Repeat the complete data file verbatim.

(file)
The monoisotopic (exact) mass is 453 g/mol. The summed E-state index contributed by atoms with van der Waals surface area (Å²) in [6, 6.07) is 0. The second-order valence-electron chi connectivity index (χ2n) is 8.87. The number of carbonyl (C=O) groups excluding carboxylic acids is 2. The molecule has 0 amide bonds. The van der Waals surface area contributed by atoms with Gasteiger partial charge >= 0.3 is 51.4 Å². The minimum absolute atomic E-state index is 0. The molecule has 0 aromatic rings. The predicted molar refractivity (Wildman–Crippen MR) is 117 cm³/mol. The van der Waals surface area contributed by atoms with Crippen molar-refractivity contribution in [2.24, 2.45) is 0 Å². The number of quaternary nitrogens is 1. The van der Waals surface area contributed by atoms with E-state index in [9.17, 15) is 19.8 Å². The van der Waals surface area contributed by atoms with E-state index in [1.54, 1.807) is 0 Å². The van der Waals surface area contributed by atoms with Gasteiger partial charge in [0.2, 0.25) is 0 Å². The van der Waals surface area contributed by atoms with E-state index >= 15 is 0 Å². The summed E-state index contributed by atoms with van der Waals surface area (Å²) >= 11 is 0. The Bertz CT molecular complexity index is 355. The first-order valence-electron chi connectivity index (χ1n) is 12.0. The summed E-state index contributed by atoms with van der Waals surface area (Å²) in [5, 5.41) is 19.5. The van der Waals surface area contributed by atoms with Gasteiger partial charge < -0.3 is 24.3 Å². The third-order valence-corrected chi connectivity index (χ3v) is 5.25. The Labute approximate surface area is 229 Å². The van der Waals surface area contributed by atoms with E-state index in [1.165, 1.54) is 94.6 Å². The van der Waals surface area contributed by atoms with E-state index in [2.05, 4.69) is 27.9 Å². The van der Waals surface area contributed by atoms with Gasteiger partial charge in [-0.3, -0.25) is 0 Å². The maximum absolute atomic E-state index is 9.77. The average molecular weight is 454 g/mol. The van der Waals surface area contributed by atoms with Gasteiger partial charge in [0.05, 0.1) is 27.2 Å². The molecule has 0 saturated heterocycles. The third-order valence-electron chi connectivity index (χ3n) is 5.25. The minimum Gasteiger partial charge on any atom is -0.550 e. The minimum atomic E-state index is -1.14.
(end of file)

The monoisotopic (exact) mass is 453 g/mol. The summed E-state index contributed by atoms with van der Waals surface area (Å²) in [6, 6.07) is 0. The second-order valence-electron chi connectivity index (χ2n) is 8.87. The number of carbonyl (C=O) groups excluding carboxylic acids is 2. The molecule has 0 amide bonds. The van der Waals surface area contributed by atoms with Gasteiger partial charge >= 0.3 is 51.4 Å². The minimum absolute atomic E-state index is 0. The molecule has 0 aromatic rings. The predicted molar refractivity (Wildman–Crippen MR) is 117 cm³/mol. The van der Waals surface area contributed by atoms with Crippen molar-refractivity contribution in [2.24, 2.45) is 0 Å². The number of quaternary nitrogens is 1. The van der Waals surface area contributed by atoms with E-state index in [9.17, 15) is 19.8 Å². The van der Waals surface area contributed by atoms with E-state index in [1.54, 1.807) is 0 Å². The van der Waals surface area contributed by atoms with Gasteiger partial charge in [0.2, 0.25) is 0 Å². The van der Waals surface area contributed by atoms with E-state index >= 15 is 0 Å². The summed E-state index contributed by atoms with van der Waals surface area (Å²) >= 11 is 0. The Bertz CT molecular complexity index is 355. The first-order valence-electron chi connectivity index (χ1n) is 12.0. The summed E-state index contributed by atoms with van der Waals surface area (Å²) in [5, 5.41) is 19.5. The van der Waals surface area contributed by atoms with Gasteiger partial charge < -0.3 is 24.3 Å². The third-order valence-corrected chi connectivity index (χ3v) is 5.25. The Labute approximate surface area is 229 Å². The van der Waals surface area contributed by atoms with E-state index in [1.165, 1.54) is 94.6 Å². The van der Waals surface area contributed by atoms with E-state index in [2.05, 4.69) is 27.9 Å². The van der Waals surface area contributed by atoms with Gasteiger partial charge in [-0.3, -0.25) is 0 Å². The maximum absolute atomic E-state index is 9.77. The average molecular weight is 454 g/mol. The van der Waals surface area contributed by atoms with Gasteiger partial charge in [0.05, 0.1) is 27.2 Å². The molecule has 0 saturated heterocycles. The third-order valence-electron chi connectivity index (χ3n) is 5.25. The minimum Gasteiger partial charge on any atom is -0.550 e. The minimum atomic E-state index is -1.14.